Monday, 16 April 2012

Notes made on Essay on Rongoa Maori.
Something that i'm probably not going to be able to use elsewhere.

The topic of maori health includes traditional healing practices Rongoa Maori, its practioners Tohonga, its history and the political process that have effected its perceived validity, its current issues and the issues faced by Maori population, past, present and future.

The traditional healing system of the Maori is described as Rongoa Maori () and it incorporates herbal remedies, physical therapy, spiritual healing and a focus on the oral transmission of knowledge. Tohunga, the discipline and practitioners of traditional Maori healing have a diversity of practice that features ideas of harmony with nature in many aspects of life and controlling spirits.

There is a pragmatic aspect to this in that much like early greek physicians, Tohunga many aspects of ordinary life meant to maintain and enhance physical health and fitness and provides meaning to the experiences of patients and the community as a whole.

The practice of Tohunga was outlawed in 1907 by the Tohunga Suppression Act 1907, it was implimented in the context of an increasing confidence in western medicine based on scientific principles and in practice was used for the suppression of Tohunga who lacked integrity and training. Tohunga and the practice of Rongoa were transmitted within Maori communities in a underground fashion and with the repeal of the Tohunga Suppression Act 1907 in 1962. This can be argued as part of a recognition of plurality in human culture and more contemporaneous critiques of the western ideology of “modernism” that occurred post world war two.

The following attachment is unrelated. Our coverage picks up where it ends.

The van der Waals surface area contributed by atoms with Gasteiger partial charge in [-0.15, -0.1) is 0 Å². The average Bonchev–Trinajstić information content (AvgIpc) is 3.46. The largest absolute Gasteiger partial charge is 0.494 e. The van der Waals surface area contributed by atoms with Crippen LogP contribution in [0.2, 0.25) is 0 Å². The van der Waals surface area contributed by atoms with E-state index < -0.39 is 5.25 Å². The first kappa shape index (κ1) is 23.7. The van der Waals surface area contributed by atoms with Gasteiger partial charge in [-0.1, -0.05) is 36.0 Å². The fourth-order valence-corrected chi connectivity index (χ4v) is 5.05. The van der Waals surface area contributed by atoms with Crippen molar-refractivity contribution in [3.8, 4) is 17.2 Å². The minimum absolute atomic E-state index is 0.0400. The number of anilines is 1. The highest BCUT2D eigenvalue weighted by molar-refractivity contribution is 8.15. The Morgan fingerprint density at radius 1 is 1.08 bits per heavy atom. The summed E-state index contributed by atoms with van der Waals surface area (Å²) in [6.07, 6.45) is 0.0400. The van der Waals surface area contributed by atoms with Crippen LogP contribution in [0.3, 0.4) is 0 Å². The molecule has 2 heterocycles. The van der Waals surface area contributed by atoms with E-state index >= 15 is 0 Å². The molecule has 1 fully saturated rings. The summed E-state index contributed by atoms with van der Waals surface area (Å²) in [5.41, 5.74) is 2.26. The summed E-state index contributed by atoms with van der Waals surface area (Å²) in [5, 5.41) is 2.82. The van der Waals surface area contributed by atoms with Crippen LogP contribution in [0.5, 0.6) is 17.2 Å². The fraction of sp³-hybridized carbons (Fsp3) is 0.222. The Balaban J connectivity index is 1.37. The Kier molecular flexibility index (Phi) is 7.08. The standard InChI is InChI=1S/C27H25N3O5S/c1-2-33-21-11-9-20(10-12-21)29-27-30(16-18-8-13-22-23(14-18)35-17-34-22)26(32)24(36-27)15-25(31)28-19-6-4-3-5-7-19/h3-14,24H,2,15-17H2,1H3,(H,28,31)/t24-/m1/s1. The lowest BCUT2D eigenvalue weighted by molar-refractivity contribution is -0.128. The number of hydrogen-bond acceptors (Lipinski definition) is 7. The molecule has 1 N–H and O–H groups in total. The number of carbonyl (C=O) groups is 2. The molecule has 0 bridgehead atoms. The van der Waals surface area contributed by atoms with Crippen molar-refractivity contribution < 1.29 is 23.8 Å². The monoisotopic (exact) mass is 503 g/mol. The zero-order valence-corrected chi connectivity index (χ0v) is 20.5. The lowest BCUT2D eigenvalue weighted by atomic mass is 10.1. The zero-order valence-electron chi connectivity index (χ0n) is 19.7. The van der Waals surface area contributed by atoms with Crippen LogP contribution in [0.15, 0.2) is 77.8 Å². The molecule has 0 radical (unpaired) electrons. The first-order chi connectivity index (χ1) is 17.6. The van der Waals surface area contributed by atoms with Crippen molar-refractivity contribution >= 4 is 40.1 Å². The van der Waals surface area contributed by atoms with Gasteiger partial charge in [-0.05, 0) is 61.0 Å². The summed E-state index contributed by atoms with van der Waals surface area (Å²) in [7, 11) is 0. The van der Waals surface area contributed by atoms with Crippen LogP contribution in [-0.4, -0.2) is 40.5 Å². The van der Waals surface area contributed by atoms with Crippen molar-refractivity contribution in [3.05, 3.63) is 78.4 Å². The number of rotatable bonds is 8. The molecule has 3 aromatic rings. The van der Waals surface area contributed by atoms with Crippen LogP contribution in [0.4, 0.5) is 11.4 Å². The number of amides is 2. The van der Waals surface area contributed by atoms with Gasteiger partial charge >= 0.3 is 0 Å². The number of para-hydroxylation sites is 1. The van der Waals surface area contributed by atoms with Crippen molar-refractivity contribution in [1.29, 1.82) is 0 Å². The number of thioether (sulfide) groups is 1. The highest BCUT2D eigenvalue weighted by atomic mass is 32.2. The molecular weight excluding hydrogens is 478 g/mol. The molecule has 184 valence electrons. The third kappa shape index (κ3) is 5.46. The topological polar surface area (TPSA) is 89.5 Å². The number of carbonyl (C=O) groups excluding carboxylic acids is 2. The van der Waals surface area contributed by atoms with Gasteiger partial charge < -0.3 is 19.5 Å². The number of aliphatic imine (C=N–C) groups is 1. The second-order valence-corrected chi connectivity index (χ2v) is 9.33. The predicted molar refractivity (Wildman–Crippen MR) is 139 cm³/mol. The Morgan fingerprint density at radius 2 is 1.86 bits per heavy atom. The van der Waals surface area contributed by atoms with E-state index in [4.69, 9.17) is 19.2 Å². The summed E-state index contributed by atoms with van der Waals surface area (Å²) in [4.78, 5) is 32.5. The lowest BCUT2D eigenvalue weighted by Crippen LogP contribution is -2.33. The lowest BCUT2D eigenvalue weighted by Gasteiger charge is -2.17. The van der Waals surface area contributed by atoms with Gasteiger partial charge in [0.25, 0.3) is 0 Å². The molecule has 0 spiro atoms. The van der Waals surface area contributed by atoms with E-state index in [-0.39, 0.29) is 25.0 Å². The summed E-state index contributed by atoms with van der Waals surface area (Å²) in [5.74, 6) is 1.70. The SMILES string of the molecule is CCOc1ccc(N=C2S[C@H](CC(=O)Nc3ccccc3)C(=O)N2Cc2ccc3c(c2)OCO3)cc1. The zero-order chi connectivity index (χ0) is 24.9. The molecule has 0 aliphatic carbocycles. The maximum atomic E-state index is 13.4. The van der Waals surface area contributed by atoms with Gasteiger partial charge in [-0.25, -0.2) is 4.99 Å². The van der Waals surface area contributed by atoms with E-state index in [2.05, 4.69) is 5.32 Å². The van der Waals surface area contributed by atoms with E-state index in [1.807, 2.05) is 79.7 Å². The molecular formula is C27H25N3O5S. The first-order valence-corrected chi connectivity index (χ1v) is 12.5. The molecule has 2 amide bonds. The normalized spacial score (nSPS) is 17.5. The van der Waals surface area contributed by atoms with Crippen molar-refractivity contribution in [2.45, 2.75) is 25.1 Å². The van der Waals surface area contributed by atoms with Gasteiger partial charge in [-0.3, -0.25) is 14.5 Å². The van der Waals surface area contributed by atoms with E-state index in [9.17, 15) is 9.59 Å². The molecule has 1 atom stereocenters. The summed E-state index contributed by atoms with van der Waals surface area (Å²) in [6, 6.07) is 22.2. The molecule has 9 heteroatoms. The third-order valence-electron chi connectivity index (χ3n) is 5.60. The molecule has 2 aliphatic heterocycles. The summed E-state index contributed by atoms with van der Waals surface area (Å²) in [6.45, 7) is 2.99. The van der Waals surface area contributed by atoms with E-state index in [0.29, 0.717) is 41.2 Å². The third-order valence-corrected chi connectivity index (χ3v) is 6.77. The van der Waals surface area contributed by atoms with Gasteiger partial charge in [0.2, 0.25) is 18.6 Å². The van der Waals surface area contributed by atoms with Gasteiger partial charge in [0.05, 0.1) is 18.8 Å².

Anonymous. (May 2008). “Demystifying Rongoa Maori: Traditional Maori Healing”. From Best Practice Journal. Issue 13, May 2008 Pages 32 to 36.

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